COVID-19 no barrier to innovation in resilient cities: How to prepare for the next big crisis

Cities are being invited to learn from leading innovative UK peers at a special national event this May.

UK cities have seen some of the most challenging COVID-19 conditions this past year and one could be forgiven for thinking that all but the most essential activity came to a halt in the face of the unprecedented health crisis.

In fact, some of Britain’s hardiest workers have been rolling out innovative initiatives that have helped local communities – from urban regeneration to combatting hate  – and new approaches such as digital transformation and innovation in public procurement.

Funded under the URBACT* Transfer Networks, the group including Manchester, Birmingham, Cardiff, Brighton & Hove, Barnsley and Preston, had planned to work with local communities and businesses to implement proven breakthrough innovations. COVID-19 has meant that the city project teams have found themselves working in new and surprising ways with communities to achieve their overarching goals when tried and tested approaches were no longer possible due to pandemic restrictions.

Yet, the experience has served to make the cities ever more resilient – highlighting ways to deliver innovation in future, even in the face of a prolonged crisis. The cities will come together at national event in May to share their learnings and invite other cities and those who work with cities to join them in exploring the implications for innovation and collaboration.

Each project team will present the outcomes of their innovation projects, including reflections on how they managed to keep on track in the face of the pandemic at a virtual event on May 13 2021 (9am-12.30am GMT), ‘Perspectives on resilience for cities: what next for innovation and collaboration in a time of COVID-19 and towards COP26?’ [link]

Manchester’s initiative, which focuses on combatting climate change through innovations in the Arts sector, is a case in point of a project which is vital yet vulnerable to the very forces it aims to combat – the impact of extreme events from pandemics through to flooding brought about by climate change. The project team has valuable lessons to share as cities work towards net zero.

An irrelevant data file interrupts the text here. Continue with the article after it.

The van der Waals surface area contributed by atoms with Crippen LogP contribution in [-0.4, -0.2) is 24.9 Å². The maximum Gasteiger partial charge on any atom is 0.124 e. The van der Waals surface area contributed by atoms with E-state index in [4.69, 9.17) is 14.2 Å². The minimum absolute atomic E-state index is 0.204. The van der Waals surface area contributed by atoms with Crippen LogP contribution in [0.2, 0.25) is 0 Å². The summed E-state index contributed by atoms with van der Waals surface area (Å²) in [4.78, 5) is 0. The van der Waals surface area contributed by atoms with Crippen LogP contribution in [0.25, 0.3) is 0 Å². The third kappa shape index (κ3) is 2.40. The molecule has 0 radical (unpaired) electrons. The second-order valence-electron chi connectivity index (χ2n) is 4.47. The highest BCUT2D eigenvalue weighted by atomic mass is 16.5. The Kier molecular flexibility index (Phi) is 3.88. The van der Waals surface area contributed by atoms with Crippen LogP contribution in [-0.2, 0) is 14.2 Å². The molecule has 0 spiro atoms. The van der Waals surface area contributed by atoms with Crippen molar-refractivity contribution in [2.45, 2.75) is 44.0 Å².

The agile working and innovation shown by the city project teams has helped at this crucial time to implement these important projects – embedding proven innovations that will
strengthen cities in a whole range of ways – and making them even more resilient for the future.

At a point when cities are facing uncertainty around future funding for innovations, the event will also bring some much-needed guidance on what avenues might exist for securing resources for projects going forward, with guest speakers including: Cassie Robinson, Deputy Director Funding Strategy; The National Lottery Community Fund; and a representative of the Ministry of Housing, Communities and Local Government.

The six cities will tackle:

  • Manchester City Council – climate action in the arts
  • Preston City Council – public procurement
  • Barnsley Council – digital transformation
  • Birmingham City Council – urban regeneration
  • Brighton & Hove City Council – NGO capacity building
  • Cardiff Council – countering negative attitudes.

The event will provide opportunities to learn from each city, and for round-table discussions and city-focused break-out sessions. The event is free and open to cities and those who work with cities to join.

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Registration is open at https://hopin.com/events/perspectives-on-resilience-for-cities-what-next-for-innovation-and-collaboration-in-a-time-of-covid-19-and-towards-cop26

More information on these and other Urbact UK initiatives are available on the URBACT webpage https://urbact.eu/urbact-uk